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INTRODUCTION Previous animal studies reported that platelet count (PC) is decreased following decompression. Adherence and aggregation of platelets to the bubble surface has been demonstrated in severe decompression sickness (DCS). The present study was designed to clarify the relationship between post-dive platelet levels and the severity of DCS in a rat(More)
Decompression sickness (DCS) with alterations in coagulation system and formation of platelet thrombi occurs when a subject is subjected to a reduction in environmental pressure. Blood platelet consumption after decompression is clearly linked to bubble formation in humans and offers an index for evaluating DCS severity in animal models. Previous studies(More)
Nitrogen supersaturation and bubble formation can occur in the vascular system after diving, leading to death and nervous disorders from decompression sickness (DCS). Bubbles alter the vascular endothelium, activate platelets, and lead to focal ischemia with neurological damage mediated by the mechanosensitive TREK-1 neuronal potassium ion channel that sets(More)
Exposure to nitrogen-oxygen mixture at high pressure induces narcosis, which can be considered as a first step toward general anaesthesia. Narcotic potencies of inert gases are attributed to their lipid solubility. Nitrogen narcosis induces cognitive and motor disturbances that occur from 0.3 MPa in man and from 1 MPa in rats. Neurochemical studies(More)
Previous neurochemical studies performed in rats have revealed a decrease of striatal dopamine and glutamate induced by inert gas narcosis. We sought to establish the hypothetical role of glutamate and its main receptor, the N-methyl-d-aspartate (NMDA) receptor, in this syndrome. We aimed to counteract the nitrogen narcosis-induced glutamate and dopamine(More)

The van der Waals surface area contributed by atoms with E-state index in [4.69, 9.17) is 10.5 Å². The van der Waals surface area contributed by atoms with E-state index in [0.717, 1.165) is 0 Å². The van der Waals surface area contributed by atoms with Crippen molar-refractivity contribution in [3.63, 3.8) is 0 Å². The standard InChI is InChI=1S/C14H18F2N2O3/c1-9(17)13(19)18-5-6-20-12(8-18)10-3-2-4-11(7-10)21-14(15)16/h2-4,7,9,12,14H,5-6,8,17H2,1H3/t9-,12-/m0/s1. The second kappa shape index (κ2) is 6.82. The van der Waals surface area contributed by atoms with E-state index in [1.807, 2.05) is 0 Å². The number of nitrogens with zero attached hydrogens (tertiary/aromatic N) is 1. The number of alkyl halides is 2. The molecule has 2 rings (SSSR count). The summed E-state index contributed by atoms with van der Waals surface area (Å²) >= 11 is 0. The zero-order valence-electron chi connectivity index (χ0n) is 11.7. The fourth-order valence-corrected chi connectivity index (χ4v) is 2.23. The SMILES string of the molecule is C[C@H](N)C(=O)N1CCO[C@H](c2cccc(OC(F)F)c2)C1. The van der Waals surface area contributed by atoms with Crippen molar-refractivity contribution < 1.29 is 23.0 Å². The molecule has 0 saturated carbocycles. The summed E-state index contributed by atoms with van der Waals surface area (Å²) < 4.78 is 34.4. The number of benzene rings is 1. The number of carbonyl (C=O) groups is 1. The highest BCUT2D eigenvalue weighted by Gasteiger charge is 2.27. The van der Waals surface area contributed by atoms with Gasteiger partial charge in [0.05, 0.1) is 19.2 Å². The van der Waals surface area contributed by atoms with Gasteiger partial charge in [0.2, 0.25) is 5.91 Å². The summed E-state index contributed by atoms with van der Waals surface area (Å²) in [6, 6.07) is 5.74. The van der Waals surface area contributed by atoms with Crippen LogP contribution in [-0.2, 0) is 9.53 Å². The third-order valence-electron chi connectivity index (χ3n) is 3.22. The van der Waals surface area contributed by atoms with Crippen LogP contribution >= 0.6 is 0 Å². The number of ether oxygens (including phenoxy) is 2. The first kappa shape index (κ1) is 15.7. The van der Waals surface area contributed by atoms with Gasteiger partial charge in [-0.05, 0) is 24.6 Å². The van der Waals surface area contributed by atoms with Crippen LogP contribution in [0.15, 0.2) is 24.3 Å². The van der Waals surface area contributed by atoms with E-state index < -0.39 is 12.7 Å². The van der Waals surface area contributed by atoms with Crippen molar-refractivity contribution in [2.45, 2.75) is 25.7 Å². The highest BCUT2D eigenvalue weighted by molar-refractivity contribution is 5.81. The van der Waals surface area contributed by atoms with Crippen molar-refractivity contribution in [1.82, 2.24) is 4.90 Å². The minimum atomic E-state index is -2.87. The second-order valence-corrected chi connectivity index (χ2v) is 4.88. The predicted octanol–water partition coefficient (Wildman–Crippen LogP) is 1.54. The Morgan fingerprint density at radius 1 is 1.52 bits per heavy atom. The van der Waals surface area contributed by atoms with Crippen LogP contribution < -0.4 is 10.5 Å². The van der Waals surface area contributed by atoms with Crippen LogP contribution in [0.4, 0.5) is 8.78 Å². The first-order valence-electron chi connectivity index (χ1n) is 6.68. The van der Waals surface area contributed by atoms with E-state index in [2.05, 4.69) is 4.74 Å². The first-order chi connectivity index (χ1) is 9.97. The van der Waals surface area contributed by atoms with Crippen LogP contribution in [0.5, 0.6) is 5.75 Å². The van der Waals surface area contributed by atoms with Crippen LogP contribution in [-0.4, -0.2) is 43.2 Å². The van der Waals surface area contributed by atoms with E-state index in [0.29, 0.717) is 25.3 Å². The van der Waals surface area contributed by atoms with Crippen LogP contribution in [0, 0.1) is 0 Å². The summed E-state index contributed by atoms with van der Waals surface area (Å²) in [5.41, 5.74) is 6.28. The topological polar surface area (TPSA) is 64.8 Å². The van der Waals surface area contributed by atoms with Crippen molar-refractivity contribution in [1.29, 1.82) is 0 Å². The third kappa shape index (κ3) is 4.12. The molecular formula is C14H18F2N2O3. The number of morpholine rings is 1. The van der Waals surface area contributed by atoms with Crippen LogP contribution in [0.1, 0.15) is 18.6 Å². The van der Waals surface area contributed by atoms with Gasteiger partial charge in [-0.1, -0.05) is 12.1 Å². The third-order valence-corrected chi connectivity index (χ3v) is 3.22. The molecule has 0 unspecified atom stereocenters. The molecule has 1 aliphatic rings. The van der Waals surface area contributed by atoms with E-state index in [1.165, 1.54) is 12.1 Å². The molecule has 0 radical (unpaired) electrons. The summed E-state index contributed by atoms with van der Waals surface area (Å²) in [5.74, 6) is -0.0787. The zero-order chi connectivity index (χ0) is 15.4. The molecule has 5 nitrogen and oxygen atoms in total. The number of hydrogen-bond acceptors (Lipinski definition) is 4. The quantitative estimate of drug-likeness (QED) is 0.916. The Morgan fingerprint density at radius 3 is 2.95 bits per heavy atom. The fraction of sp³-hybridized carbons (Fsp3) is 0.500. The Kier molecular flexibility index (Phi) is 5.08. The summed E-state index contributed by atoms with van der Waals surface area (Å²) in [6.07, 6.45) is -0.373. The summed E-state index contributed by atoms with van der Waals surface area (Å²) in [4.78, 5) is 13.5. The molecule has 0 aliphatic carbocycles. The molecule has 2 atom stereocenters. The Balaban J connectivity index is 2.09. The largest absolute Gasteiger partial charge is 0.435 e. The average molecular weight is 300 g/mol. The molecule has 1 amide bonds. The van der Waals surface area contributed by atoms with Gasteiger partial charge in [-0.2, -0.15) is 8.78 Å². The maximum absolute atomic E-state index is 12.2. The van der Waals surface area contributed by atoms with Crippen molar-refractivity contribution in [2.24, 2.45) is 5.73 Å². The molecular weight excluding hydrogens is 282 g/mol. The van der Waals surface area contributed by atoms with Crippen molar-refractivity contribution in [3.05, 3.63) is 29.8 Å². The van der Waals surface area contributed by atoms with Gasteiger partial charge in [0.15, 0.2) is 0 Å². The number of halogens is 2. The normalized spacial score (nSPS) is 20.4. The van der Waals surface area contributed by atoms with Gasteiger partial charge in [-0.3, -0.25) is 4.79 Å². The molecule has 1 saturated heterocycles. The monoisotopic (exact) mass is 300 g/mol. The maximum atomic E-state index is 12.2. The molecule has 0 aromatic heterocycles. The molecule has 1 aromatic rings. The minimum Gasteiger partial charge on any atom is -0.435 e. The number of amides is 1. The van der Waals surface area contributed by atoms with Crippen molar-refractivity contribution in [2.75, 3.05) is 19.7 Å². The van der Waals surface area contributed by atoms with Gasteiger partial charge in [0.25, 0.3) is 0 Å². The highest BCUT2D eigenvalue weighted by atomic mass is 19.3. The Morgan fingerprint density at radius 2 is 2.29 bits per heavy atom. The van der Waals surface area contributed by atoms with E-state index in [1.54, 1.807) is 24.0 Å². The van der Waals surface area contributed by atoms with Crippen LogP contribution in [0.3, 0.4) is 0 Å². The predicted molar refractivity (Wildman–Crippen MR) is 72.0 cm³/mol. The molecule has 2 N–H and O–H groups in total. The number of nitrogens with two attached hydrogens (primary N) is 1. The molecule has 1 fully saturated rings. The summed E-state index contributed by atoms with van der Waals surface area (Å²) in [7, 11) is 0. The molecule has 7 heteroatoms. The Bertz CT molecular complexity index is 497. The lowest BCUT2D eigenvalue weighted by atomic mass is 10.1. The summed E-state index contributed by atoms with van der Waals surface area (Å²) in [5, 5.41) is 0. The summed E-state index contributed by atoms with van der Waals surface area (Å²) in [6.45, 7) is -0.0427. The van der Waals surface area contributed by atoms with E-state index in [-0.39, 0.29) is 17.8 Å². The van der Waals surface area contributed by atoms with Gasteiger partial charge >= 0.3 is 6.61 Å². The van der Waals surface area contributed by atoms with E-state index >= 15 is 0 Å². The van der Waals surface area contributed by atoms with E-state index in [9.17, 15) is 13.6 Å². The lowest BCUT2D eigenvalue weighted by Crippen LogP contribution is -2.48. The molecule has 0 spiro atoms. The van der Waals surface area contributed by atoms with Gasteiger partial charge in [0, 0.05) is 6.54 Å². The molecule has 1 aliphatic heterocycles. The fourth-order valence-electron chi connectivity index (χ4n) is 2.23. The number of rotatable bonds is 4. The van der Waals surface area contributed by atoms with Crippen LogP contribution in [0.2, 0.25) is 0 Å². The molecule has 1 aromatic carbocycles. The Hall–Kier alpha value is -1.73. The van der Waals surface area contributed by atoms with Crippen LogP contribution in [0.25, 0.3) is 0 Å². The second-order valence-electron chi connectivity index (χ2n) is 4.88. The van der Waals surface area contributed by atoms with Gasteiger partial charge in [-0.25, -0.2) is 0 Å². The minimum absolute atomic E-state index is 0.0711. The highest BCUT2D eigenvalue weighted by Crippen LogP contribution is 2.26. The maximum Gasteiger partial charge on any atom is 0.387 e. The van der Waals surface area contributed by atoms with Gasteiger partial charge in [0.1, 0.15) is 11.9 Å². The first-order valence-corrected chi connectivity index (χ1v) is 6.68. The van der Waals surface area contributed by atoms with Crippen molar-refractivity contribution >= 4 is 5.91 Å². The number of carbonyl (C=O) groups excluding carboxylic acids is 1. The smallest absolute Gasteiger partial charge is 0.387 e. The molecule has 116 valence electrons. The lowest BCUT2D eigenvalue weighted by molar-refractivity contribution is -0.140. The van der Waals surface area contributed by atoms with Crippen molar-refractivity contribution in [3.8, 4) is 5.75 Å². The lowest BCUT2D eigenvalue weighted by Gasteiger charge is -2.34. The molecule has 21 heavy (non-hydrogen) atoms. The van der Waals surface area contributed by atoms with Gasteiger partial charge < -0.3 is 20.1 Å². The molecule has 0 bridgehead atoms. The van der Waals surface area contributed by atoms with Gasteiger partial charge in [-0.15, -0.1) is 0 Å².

Previous microdialysis studies performed in rats have revealed a decrease of striatal dopamine and glutamate induced by nitrogen narcosis. We sought to establish the hypothetical role of the glutamatergic corticostriatal pathway because of the glutamate deficiency which occurs in the basal ganglia in this hyperbaric syndrome. Retrodialysis with 1 mM of(More)
Nervous disorders may occur after an organism is saturated with inert gases, which may alter the lipid bilayer structure, according to their liposolubility coefficient. Increase in the nitrogen partial pressure induces a neurological syndrome called 'nitrogen narcosis'. By contrast, high pressures of helium induce epilepsy, an high-pressure nervous syndrome(More)
Previous studies have observed that a single bout of exercise can reduce the formation of circulating bubbles on decompression but, according to different authors, several hours delay were considered necessary between the end of exercise and the beginning of the dive. The objective of this study was to evaluate the effect of a single bout of exercise taken(More)
We have investigated perforin and granzyme B expression in graft-infiltrating lymphocytes of patients who underwent heart transplantation. Those proteins are commonly present in the cytoplasmic granules of cytotoxic T lymphocytes and are released upon effector-target cell interaction. From 28 patients 103 endomyocardial biopsies were obtained and examined(More)
Vascular bubble formation after decompression contributes to endothelial injuries which form the basis for the development of decompression sickness (DCS). Nitric oxide (NO) is a powerful vasodilator that contributes to vessel homeostasis. It has been shown that NO-releasing agent may reduce bubble formation and prevent serious decompression sickness. The(More)